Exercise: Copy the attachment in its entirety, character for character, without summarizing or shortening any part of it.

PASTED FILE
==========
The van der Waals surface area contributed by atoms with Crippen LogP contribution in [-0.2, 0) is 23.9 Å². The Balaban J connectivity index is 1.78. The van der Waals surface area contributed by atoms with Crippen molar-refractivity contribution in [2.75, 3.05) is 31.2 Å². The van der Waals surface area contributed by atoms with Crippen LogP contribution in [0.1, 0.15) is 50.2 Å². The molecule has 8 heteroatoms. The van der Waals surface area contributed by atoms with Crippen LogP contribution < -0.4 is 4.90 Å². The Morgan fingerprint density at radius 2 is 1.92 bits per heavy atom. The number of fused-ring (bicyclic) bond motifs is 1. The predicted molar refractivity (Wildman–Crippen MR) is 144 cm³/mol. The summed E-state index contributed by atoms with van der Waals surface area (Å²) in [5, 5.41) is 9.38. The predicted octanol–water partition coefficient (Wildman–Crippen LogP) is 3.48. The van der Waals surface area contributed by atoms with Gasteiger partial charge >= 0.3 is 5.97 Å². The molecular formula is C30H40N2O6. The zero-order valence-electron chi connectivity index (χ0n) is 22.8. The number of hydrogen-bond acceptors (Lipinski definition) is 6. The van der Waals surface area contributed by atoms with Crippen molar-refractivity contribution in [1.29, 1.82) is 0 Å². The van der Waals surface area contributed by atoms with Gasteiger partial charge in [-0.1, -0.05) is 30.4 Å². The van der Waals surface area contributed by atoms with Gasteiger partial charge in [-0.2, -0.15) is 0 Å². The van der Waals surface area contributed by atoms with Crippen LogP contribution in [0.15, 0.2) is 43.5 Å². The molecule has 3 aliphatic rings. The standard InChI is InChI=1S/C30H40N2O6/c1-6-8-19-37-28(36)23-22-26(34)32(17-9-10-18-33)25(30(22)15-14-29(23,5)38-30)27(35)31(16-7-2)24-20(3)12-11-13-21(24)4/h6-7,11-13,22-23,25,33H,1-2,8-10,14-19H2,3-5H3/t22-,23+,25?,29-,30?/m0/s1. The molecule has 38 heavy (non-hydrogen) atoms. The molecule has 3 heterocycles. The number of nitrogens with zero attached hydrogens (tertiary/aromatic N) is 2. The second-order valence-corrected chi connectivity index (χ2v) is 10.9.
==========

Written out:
The van der Waals surface area contributed by atoms with Crippen LogP contribution in [-0.2, 0) is 23.9 Å². The Balaban J connectivity index is 1.78. The van der Waals surface area contributed by atoms with Crippen molar-refractivity contribution in [2.75, 3.05) is 31.2 Å². The van der Waals surface area contributed by atoms with Crippen LogP contribution in [0.1, 0.15) is 50.2 Å². The molecule has 8 heteroatoms. The van der Waals surface area contributed by atoms with Crippen LogP contribution < -0.4 is 4.90 Å². The Morgan fingerprint density at radius 2 is 1.92 bits per heavy atom. The number of fused-ring (bicyclic) bond motifs is 1. The predicted molar refractivity (Wildman–Crippen MR) is 144 cm³/mol. The summed E-state index contributed by atoms with van der Waals surface area (Å²) in [5, 5.41) is 9.38. The predicted octanol–water partition coefficient (Wildman–Crippen LogP) is 3.48. The van der Waals surface area contributed by atoms with Gasteiger partial charge >= 0.3 is 5.97 Å². The molecular formula is C30H40N2O6. The zero-order valence-electron chi connectivity index (χ0n) is 22.8. The number of hydrogen-bond acceptors (Lipinski definition) is 6. The van der Waals surface area contributed by atoms with Crippen molar-refractivity contribution in [1.29, 1.82) is 0 Å². The van der Waals surface area contributed by atoms with Gasteiger partial charge in [-0.1, -0.05) is 30.4 Å². The van der Waals surface area contributed by atoms with Gasteiger partial charge in [-0.2, -0.15) is 0 Å². The van der Waals surface area contributed by atoms with Crippen LogP contribution in [0.15, 0.2) is 43.5 Å². The molecule has 3 aliphatic rings. The standard InChI is InChI=1S/C30H40N2O6/c1-6-8-19-37-28(36)23-22-26(34)32(17-9-10-18-33)25(30(22)15-14-29(23,5)38-30)27(35)31(16-7-2)24-20(3)12-11-13-21(24)4/h6-7,11-13,22-23,25,33H,1-2,8-10,14-19H2,3-5H3/t22-,23+,25?,29-,30?/m0/s1. The molecule has 38 heavy (non-hydrogen) atoms. The molecule has 3 heterocycles. The number of nitrogens with zero attached hydrogens (tertiary/aromatic N) is 2. The second-order valence-corrected chi connectivity index (χ2v) is 10.9.